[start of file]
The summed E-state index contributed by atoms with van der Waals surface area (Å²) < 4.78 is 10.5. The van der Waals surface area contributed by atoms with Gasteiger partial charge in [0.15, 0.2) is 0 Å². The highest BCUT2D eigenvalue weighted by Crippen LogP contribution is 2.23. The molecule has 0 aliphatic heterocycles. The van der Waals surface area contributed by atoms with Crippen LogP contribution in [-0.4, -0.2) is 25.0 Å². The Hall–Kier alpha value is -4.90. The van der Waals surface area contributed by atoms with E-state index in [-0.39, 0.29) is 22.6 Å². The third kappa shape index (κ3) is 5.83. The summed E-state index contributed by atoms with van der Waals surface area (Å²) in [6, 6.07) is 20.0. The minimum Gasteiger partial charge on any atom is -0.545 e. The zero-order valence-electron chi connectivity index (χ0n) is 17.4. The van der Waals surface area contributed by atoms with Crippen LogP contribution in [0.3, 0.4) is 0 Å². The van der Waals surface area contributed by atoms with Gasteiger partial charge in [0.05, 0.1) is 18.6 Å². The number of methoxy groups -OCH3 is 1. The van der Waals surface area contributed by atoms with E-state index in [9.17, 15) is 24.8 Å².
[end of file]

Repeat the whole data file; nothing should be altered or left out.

The summed E-state index contributed by atoms with van der Waals surface area (Å²) < 4.78 is 10.5. The van der Waals surface area contributed by atoms with Gasteiger partial charge in [0.15, 0.2) is 0 Å². The highest BCUT2D eigenvalue weighted by Crippen LogP contribution is 2.23. The molecule has 0 aliphatic heterocycles. The van der Waals surface area contributed by atoms with Crippen LogP contribution in [-0.4, -0.2) is 25.0 Å². The Hall–Kier alpha value is -4.90. The van der Waals surface area contributed by atoms with E-state index in [-0.39, 0.29) is 22.6 Å². The third kappa shape index (κ3) is 5.83. The summed E-state index contributed by atoms with van der Waals surface area (Å²) in [6, 6.07) is 20.0. The minimum Gasteiger partial charge on any atom is -0.545 e. The zero-order valence-electron chi connectivity index (χ0n) is 17.4. The van der Waals surface area contributed by atoms with Crippen LogP contribution in [0.3, 0.4) is 0 Å². The van der Waals surface area contributed by atoms with Gasteiger partial charge in [0.05, 0.1) is 18.6 Å². The number of methoxy groups -OCH3 is 1. The van der Waals surface area contributed by atoms with E-state index in [9.17, 15) is 24.8 Å².